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Helping a Child Manage a Long-Term School Project

One family's story of helping their son plan and complete a long-term school project -- despite the challenges of having AD/HD and dividing his time between his divorced parents' homes.

By Katy Smith

John seemed overwhelmed as he unloaded his backpack one day after school. His fifth grade teacher had assigned a long-term book report project that had several components, included multiple deadlines, and involved reading three books. John loved to read, but having AD/HD often challenged his ability to organize materials and follow timelines.

"Mom," John groaned, "I'm not sure how I'm going to handle this."

It was clear he'd need plenty of support at home. And, since his father and I are divorced, John splits his time equally between our respective homes - a daunting task for any child trying to keep his school work organized!

Fortunately, the "Book Box" project was described in detail (deadlines and all) in the assignment sheet from John's teacher. The project would be spread out over the next two months. The first step, I thought to myself, would be to break the project into individual pieces, like a puzzle. The challenge would be to keep all the "puzzle pieces" together, not scattered between two homes with the possibility of key pieces getting lost in the shuffle.

Project Planning: A Family Affair

Within a day or two of John's getting his assignment, he, his dad, and I met to plan our coordination of the project. His dad and I may have our differences, but we're strongly committed to working together when it comes to John's well-being.

Here are the strategies we used to plan and complete the project:

  • Parent Participation - The three of us reviewed all components of the project and decided which tasks each parent would help John with. For example, I volunteered to supervise the creation of word puzzles and bookmarks, while his dad said he'd help John build the thematic "Book Box" that would house the rest of the project. We noted our "assignments" on the project instruction sheet and made copies for both homes.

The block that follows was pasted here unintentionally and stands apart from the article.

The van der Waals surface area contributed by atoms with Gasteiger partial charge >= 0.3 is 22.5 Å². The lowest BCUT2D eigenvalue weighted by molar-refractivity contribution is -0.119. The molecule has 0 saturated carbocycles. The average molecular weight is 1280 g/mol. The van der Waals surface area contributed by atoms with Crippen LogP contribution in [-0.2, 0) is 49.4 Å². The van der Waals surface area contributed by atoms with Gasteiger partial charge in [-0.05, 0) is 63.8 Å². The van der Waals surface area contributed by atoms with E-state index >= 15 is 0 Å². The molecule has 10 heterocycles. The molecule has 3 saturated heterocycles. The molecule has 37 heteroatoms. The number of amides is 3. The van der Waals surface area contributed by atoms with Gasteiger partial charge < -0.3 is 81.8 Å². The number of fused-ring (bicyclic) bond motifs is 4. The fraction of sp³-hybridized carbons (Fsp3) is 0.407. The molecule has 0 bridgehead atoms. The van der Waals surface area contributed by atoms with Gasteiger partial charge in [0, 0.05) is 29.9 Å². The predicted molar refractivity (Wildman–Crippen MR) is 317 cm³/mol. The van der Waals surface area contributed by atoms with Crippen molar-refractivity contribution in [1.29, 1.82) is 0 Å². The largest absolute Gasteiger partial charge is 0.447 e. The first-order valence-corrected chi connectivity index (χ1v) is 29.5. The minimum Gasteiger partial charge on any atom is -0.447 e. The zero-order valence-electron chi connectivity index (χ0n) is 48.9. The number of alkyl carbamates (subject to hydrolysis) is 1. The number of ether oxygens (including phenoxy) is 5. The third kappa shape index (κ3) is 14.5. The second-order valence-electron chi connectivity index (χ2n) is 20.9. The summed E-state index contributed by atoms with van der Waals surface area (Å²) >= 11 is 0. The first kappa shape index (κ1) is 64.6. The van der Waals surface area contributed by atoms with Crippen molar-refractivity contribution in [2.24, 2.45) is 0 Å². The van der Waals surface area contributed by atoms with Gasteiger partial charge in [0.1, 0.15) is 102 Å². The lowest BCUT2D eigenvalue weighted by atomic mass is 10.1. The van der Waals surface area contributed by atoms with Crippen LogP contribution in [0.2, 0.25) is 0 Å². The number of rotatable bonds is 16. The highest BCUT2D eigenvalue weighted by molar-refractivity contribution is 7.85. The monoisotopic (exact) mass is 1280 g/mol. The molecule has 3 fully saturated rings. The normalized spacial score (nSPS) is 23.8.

• Project Calendar - All deadlines were noted on wall calendars posted in our respective homes where we could all refer to them.
  • Weekly progress checks - Every weekend, we'd check our calendars and the instruction sheets to see if John was ready to meet the next deadline. Before he left one parent's home to return to the other, we helped him check his project folder and notebook to make sure everything was intact and included.

Lessons Learned

Overall, this plan helped John stay on track and feel confident throughout the course of the project. He fretted less about losing things and devoted his energy on the work itself. Like many kids with AD/HD, having clear and consistent structure in place helped him stay organized and focused.

As parents, we had to resist the urge to do the work for John; our role was to guide and coach him. Doing the work was his responsibility. We made it a point to comment on how well he was meeting his deadlines and how much less frustrated he seemed compared to his previous projects. His dad and I also learned that modeling the desired organizational skills and behaviors was far more effective than lecturing him!

A Successful Outcome

When the final grades were in, John earned an "A" on his "Book Box" project. He was thrilled! We were so proud of his efforts and the team work we'd learned as a family. At the school Open House, his book box was on display for everyone to see. I couldn't help but think of his project as a hard-earned trophy for our family - one well-worth the effort!

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